Effective targeted drug delivery by cationic liposomes is difficult to achieve because of their rapid clearance from the blood circulation. Bolaamphiphiles that form monolayer membrane may provide vesicles with improved stability, as shown for archaeosomes. We investigated a series of bolaamphiphiles with acetylcholine head groups and systematic structural changes in their hydrophobic domain for their ability to form stable nanovesicles. Bolaamphiphiles with two aliphatic chains separated by a short amide midsection produced spherical nanovesicles ranging in diameter from 80 to 120nm. These vesicles lost their encapsulated material within 24 hours of incubation in phosphate-buffered saline (PBS). Similar bolaamphiphiles with a longer midsection produced a mixture of fibers and more stable nanovesicles. Bolaamphiphiles with ester amide midsection produced only spherical nanovesicles that were stable during incubation in PBS for several days. Vesicles made from bolaamphiphiles with acetylcholine head groups conjugated to the aliphatic chain via the amine were less stable than vesicles made from bolaamphiphiles with head groups conjugated to the aliphatic chain via the acetyl group. Vesicles that were stable in vitro showed good stability in the blood circulation after intravenous administration to mice. These results help in elucidating the bolaamphiphile structures needed to form stable cationic vesicles for targeted drug delivery.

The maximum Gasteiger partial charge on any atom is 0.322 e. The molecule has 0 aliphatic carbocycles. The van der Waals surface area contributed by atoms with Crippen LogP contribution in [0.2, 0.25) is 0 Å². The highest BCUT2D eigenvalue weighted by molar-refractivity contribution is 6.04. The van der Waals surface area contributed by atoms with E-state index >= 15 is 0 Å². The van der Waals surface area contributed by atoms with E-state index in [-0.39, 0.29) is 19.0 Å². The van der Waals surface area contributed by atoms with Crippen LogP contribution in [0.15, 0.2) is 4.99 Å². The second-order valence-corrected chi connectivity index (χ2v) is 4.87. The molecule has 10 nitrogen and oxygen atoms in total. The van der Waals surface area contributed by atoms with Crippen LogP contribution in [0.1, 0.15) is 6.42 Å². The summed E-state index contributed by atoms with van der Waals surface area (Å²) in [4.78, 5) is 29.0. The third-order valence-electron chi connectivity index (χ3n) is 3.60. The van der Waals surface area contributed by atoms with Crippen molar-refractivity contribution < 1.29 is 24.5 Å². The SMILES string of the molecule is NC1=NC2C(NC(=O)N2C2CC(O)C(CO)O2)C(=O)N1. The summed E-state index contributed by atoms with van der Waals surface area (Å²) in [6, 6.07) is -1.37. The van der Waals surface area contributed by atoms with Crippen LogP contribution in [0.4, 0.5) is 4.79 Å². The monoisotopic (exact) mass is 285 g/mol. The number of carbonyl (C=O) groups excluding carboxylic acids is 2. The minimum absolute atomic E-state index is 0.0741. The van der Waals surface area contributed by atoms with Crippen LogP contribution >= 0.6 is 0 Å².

- Drug delivery
- Monolayer membrane